Just before they introduced me on The Drew Marshall Show on Saturday they coincidentally and unwittingly started playing one of my favorite songs, “He Stopped Loving Her Today” by country music legend George Jones. I know and love Johnny Cash’s cover of the song. I had never actually (wittingly) heard any of George Jones’s own music before, though I bought an album of his for a woman I was in a relationship with a long time ago. He was one of her favorite artists. He died on Friday. Just in February I placed “He Stopped Loving Her Today” at the end of a post about how I will always love almost all the women I have ever loved:
A friend of a friend once described romantic love as being mesmerized with another person’s uniqueness. It relatively rarely happens that your brain reorganizes everything to interpret someone as wonderful all the way down to their flaws. It is rare we get to appreciate anyone that thoroughly and with so much enchantment. It’s, honestly, a terribly neat thing that I just love experiencing. I love loving. It’s an invigorating, enthralling, and richly appreciative way to think and feel about someone or something. As Nietzsche once put it, “we love life, not because we are used to living, but because we are used to loving”. That describes my love of life, if no one else’s.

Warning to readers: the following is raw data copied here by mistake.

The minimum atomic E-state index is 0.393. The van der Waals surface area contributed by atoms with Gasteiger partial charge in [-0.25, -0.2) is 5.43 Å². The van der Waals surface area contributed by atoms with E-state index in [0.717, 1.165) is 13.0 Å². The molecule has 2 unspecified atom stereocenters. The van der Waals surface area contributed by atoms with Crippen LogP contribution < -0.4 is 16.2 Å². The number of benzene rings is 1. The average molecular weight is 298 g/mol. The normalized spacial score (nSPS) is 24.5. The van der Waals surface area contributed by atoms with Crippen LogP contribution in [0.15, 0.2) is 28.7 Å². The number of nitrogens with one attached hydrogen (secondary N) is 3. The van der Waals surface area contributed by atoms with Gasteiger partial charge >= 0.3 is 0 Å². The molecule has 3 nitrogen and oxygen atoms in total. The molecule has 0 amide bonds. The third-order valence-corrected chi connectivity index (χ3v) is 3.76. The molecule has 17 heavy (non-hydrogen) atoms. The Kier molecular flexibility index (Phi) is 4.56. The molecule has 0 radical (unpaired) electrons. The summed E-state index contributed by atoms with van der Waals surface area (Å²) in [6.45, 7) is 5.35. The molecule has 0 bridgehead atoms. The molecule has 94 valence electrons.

So, I never stop loving any of the women I loved. I rarely think about most of them. I almost never think of getting back with them. I don’t pine for them. My love for them never disrupts my next relationships or makes me love a new person with any less rapturous infatuation or commitment. But I’ll always love them. I love loving them. I love remembering them and what they meant to me. I love having people who when I think about them, I can find their uniqueness still mesmerizing in a way that never completely wears off. I love that there are people that I can think about and always have this twinge of fascination, however muted with time and distance.
So, again, this time on the occasion of George Jones’s death, here’s one of the great tributes to enduring lost loves, this time by the first person to record it: